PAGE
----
Looking through the lineage of Jeffrey Ferris, there are several marriages where a Ferris married A Ferris. There is at least one union between first cousins, and others of differing relationships. In the small and tight knit communities of New York and New England in the 1700s and early 1800s it happened. Families became interlocked over the generations, and the Ferrises are no exception. The Lockwoods, the Meads and a couple of other large families from western Connecticut are linked to ours in many, many ways.
Usually, it takes little effort to tie up the bona fides for a Ferris and Ferris wedding. In one case, one very odd case, it has proven nearly impossible. I give you the mysterious Ammi Rogers Ferris (1807-1885).
Ammi’s wife was Maria Ferris, easily tied to the Jeffrey Ferris lineage through his son, James. Ammi (a Hebrew name) is a tougher nut to crack. And… I suspect he may not be a Ferris at all.
The Rev. Ammi Rogers (1770-1852) was a clergyman of the Episcopal church in Connecticut. He married a Margaret Bloore in 1794.
His theological views were controversial and at the time that was a very bad thing. The reverend was accused of seducing a 19 year old woman, getting her pregnant and giving her “pernicious drugs” to cause her to abort the baby. He was arrested and tried for the “a High Crime and Misdemeanor, in a Brutal and High Handed Assault on the Body of Asenath Caroline Smith, of Griswold, Con.” He was convicted and sent to prison for two years. After his release, he spent decades trying to clear his name and wrote his memoirs.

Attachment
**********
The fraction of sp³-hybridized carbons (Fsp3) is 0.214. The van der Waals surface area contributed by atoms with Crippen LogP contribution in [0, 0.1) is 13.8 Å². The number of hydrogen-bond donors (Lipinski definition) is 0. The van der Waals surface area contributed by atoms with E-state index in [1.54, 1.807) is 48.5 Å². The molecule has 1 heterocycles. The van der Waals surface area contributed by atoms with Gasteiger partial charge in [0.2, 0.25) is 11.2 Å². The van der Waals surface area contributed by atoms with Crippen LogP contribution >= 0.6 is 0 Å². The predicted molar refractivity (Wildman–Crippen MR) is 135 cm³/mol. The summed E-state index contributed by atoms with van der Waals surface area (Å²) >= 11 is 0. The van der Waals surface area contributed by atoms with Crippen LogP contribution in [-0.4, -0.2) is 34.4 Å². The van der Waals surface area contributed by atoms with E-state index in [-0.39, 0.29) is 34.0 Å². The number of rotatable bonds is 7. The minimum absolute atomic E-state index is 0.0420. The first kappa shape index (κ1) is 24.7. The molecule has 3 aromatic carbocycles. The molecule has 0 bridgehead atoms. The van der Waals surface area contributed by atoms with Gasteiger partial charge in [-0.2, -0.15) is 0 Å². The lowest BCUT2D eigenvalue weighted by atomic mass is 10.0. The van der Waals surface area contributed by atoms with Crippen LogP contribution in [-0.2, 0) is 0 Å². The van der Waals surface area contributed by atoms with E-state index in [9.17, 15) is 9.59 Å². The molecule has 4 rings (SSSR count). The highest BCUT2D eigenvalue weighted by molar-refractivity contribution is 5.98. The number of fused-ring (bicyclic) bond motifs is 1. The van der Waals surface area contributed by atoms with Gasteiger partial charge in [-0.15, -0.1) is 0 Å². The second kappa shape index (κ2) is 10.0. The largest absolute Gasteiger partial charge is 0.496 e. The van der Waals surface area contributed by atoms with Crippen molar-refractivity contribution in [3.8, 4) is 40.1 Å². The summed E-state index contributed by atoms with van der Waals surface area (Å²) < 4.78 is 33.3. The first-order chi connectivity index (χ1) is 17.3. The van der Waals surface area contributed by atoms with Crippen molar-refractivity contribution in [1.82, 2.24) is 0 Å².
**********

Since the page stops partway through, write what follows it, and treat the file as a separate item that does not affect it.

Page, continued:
The memoirs have two major parts, a defense that suggests that he was railroaded to prison, and a long and, well… “batshit crazy” theological exposition. If you accept his defense at face value, he had evidence that he was miles away at the time the young woman was impregnated. He reports that the woman was never called at trail, either. His trial took place in early October, 1820.
He suggests that it was his unorthodox theology that they punished him for, and his outspokenness to fellow clergy and superiors in the church. The Memoirs are a tough read, between the differences in writing styles and vocabulary from that time and the unusual nature of his thinking.
Back to Ammi Rogers Ferris. Born in 1807, he was living in western Greenwich at the same time as Rev. Rogers. He would have married his wife in the late 1820s or so.
Here’s my thinking. Ammi Rogers Ferris is the son of Ammi and Margaret Rogers. Dad has created such a stir in the community that, when Ammi Jr. decides to marry, he takes his wife’s name for his last name. It doesn’t conceal much but it stops their children from being branded with the tarnished Rogers name.
I have not given up looking for the Ferris connection to Ammi Rogers Ferris. My gut says that I may never find a better explanation than the one I have suggested.